follow a rookie writing his first novel


This week the muse just wouldn’t appear; I sat at our usual meeting place (my PC) and she just stood me up – can you believe it, fickle bunch these muses. However, I didn’t just go home with my tail between my legs (technically, I was already at home, and I don’t actually have a tail, but you get the drift). No, instead, I just toughed it out. Wrenching out a couple of thousand words. One at a time. The hard way.

Now I know that in the cold light of a new day, and hopefully with a muse that doesn’t have a blag on, these words will turn out to be pure unadulterated c**p, and that no amount of polishing will improve them to the point of useability – actually that reminds me of an old boss I used to have that called that process turd polishing; he would say you could polish and buff it up as much as you want but all you get in the end is a shiny turd! Anyway, I digress… the point is that sometimes you just have to work like this, work through the idea desert to the oasis of literary gold.

The cold light of day arrived, and rather than condemning this weeks efforts, the muse (duly present and unapologetic as ever) posed an altogether different question, one slightly more disturbing than usual. That is, what proportion of a novel should be dialogue, action, description, scene-setting, etc. I didn’t know. I looked in my ever-expanding library of ‘how to’ books on writing and they didn’t really help either. I wonder, is there a magic formula? Does it depend on genre? Or am I worrying unduly? Thinking about what I have written so far, there is a lot of dialogue and not nearly as much action (although I still have the main action scenes to write). Have you ever heard of a ‘nirvanic’ ratio – if so, do tell…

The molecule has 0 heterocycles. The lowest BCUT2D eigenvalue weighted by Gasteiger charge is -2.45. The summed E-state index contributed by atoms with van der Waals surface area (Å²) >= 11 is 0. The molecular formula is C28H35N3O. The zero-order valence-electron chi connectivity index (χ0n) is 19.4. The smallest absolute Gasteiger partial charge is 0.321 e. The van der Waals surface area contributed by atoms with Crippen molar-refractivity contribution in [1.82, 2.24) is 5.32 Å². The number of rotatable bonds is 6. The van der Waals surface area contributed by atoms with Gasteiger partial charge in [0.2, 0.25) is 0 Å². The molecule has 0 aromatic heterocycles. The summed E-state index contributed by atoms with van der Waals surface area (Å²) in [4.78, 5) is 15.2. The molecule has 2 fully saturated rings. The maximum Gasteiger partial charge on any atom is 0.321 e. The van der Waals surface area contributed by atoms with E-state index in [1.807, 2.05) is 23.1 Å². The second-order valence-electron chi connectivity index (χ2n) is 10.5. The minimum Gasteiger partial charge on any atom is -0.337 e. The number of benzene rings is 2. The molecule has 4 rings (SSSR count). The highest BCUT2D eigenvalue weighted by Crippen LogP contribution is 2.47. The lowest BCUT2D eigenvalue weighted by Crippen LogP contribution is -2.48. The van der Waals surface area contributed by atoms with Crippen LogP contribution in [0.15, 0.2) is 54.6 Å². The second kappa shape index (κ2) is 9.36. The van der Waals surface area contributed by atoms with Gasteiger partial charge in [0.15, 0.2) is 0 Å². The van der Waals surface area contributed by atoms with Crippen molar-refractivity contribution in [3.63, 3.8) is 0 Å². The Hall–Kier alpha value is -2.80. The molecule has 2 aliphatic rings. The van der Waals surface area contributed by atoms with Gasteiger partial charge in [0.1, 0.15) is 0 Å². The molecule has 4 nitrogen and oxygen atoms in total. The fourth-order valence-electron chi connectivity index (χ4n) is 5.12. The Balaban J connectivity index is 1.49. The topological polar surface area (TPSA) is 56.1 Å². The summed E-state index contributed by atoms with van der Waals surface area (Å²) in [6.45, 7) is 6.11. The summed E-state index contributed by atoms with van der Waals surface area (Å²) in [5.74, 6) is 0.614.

Single Post Navigation

4 thoughts on “Proportions

  1. I discovered long ago that I’m a CNF writer, poet and struggling script writer because I can’t write narrative. Perhaps I should just say that “Brevity” is my middle name and that’s why I write more poetry than anything else. Glad I stumbled upon your site. Check out my friend Ellison James and see how that author stumbled upon becoming an accomplished writer. Regards, Sandra

  2. A very good question and one to which I have no ready reply.
    But –
    flick through the pages of your favourite book of your chosen genre and you will get some idea.
    The white spaces show you how much dialogue/short paragraphs have been written and you can even work this out exactly if you want to.
    Count actual amount of words on a page (yes, right through, laboriously.
    Then count words across the top and lines down and multiply.
    Ratio of one to the other will give you the percentage for that page.
    Of course, this is just one page, it will differ throughout the book and most books don’t work on a strict ratio anyway, and in the end who cares?
    Just get it written.
    Your first draft is you – you and your book. Drivel and all.
    Shut the door, leave your inner critic to shut up and go to sleep, and write.
    Ask all the questions when you have a complete draft to ask.
    Then it might even tell you.
    Good luck with the book.

Leave a Reply

Fill in your details below or click an icon to log in:

WordPress.com Logo

You are commenting using your WordPress.com account. Log Out / Change )

Twitter picture

You are commenting using your Twitter account. Log Out / Change )

Facebook photo

You are commenting using your Facebook account. Log Out / Change )

Google+ photo

You are commenting using your Google+ account. Log Out / Change )

Connecting to %s

%d bloggers like this: